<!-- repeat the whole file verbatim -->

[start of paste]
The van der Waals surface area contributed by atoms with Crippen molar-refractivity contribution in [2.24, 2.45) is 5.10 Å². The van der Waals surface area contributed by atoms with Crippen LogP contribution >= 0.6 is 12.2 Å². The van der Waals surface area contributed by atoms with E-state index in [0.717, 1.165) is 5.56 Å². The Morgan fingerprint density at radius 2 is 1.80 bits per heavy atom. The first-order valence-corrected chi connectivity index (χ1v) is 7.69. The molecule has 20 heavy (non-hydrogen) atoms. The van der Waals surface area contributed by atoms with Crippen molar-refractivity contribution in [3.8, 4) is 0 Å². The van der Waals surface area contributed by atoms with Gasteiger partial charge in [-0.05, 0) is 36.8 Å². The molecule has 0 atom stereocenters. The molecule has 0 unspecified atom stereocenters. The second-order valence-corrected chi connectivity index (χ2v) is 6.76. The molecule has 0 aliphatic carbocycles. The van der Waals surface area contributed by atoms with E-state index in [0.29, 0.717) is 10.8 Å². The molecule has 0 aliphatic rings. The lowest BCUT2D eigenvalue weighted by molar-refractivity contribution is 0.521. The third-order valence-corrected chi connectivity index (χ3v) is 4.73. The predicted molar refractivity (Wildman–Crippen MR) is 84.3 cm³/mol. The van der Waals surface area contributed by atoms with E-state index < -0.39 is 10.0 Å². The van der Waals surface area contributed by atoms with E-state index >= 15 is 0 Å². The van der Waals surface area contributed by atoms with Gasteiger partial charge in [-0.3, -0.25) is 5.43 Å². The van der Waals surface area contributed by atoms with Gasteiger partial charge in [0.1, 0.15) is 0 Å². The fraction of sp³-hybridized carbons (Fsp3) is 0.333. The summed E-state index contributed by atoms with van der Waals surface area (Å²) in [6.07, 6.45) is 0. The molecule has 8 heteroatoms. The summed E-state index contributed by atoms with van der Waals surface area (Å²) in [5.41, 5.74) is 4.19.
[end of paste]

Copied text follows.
The van der Waals surface area contributed by atoms with Crippen molar-refractivity contribution in [2.24, 2.45) is 5.10 Å². The van der Waals surface area contributed by atoms with Crippen LogP contribution >= 0.6 is 12.2 Å². The van der Waals surface area contributed by atoms with E-state index in [0.717, 1.165) is 5.56 Å². The Morgan fingerprint density at radius 2 is 1.80 bits per heavy atom. The first-order valence-corrected chi connectivity index (χ1v) is 7.69. The molecule has 20 heavy (non-hydrogen) atoms. The van der Waals surface area contributed by atoms with Crippen molar-refractivity contribution in [3.8, 4) is 0 Å². The van der Waals surface area contributed by atoms with Gasteiger partial charge in [-0.05, 0) is 36.8 Å². The molecule has 0 atom stereocenters. The molecule has 0 unspecified atom stereocenters. The second-order valence-corrected chi connectivity index (χ2v) is 6.76. The molecule has 0 aliphatic carbocycles. The van der Waals surface area contributed by atoms with E-state index in [0.29, 0.717) is 10.8 Å². The molecule has 0 aliphatic rings. The lowest BCUT2D eigenvalue weighted by molar-refractivity contribution is 0.521. The third-order valence-corrected chi connectivity index (χ3v) is 4.73. The predicted molar refractivity (Wildman–Crippen MR) is 84.3 cm³/mol. The van der Waals surface area contributed by atoms with E-state index < -0.39 is 10.0 Å². The van der Waals surface area contributed by atoms with E-state index >= 15 is 0 Å². The van der Waals surface area contributed by atoms with Gasteiger partial charge in [-0.3, -0.25) is 5.43 Å². The van der Waals surface area contributed by atoms with Gasteiger partial charge in [0.1, 0.15) is 0 Å². The fraction of sp³-hybridized carbons (Fsp3) is 0.333. The summed E-state index contributed by atoms with van der Waals surface area (Å²) in [6.07, 6.45) is 0. The molecule has 8 heteroatoms. The summed E-state index contributed by atoms with van der Waals surface area (Å²) in [5.41, 5.74) is 4.19.